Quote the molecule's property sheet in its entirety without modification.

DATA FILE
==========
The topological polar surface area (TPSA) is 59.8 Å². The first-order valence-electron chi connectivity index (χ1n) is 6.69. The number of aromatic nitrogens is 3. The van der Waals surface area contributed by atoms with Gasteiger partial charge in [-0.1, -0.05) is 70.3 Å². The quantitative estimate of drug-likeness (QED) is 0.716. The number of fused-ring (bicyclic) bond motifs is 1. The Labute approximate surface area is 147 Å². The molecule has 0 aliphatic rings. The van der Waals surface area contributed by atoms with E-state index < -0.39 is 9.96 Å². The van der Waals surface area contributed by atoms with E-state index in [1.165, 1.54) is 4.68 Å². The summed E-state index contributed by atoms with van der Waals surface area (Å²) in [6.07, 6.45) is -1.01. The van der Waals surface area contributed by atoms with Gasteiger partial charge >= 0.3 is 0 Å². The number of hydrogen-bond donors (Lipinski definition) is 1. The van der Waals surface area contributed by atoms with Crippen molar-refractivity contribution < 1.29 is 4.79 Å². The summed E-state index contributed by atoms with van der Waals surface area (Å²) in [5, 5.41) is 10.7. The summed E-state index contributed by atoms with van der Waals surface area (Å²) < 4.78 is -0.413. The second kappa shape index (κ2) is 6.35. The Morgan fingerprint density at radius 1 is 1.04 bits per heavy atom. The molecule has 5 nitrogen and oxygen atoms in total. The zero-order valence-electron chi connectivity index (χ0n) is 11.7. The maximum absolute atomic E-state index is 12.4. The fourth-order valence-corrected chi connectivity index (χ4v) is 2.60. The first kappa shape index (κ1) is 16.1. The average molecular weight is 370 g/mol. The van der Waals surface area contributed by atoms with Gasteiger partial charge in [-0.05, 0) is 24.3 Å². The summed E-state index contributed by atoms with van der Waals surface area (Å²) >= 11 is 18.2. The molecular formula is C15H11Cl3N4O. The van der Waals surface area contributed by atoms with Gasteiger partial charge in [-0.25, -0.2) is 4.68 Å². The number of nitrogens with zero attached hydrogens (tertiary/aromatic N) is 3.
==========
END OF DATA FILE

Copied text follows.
The topological polar surface area (TPSA) is 59.8 Å². The first-order valence-electron chi connectivity index (χ1n) is 6.69. The number of aromatic nitrogens is 3. The van der Waals surface area contributed by atoms with Gasteiger partial charge in [-0.1, -0.05) is 70.3 Å². The quantitative estimate of drug-likeness (QED) is 0.716. The number of fused-ring (bicyclic) bond motifs is 1. The Labute approximate surface area is 147 Å². The molecule has 0 aliphatic rings. The van der Waals surface area contributed by atoms with E-state index < -0.39 is 9.96 Å². The van der Waals surface area contributed by atoms with E-state index in [1.165, 1.54) is 4.68 Å². The summed E-state index contributed by atoms with van der Waals surface area (Å²) in [6.07, 6.45) is -1.01. The van der Waals surface area contributed by atoms with Gasteiger partial charge >= 0.3 is 0 Å². The number of hydrogen-bond donors (Lipinski definition) is 1. The van der Waals surface area contributed by atoms with Crippen molar-refractivity contribution < 1.29 is 4.79 Å². The summed E-state index contributed by atoms with van der Waals surface area (Å²) in [5, 5.41) is 10.7. The summed E-state index contributed by atoms with van der Waals surface area (Å²) < 4.78 is -0.413. The second kappa shape index (κ2) is 6.35. The Morgan fingerprint density at radius 1 is 1.04 bits per heavy atom. The molecule has 5 nitrogen and oxygen atoms in total. The zero-order valence-electron chi connectivity index (χ0n) is 11.7. The maximum absolute atomic E-state index is 12.4. The fourth-order valence-corrected chi connectivity index (χ4v) is 2.60. The first kappa shape index (κ1) is 16.1. The average molecular weight is 370 g/mol. The van der Waals surface area contributed by atoms with Gasteiger partial charge in [-0.05, 0) is 24.3 Å². The summed E-state index contributed by atoms with van der Waals surface area (Å²) >= 11 is 18.2. The molecular formula is C15H11Cl3N4O. The van der Waals surface area contributed by atoms with Gasteiger partial charge in [-0.25, -0.2) is 4.68 Å². The number of nitrogens with zero attached hydrogens (tertiary/aromatic N) is 3.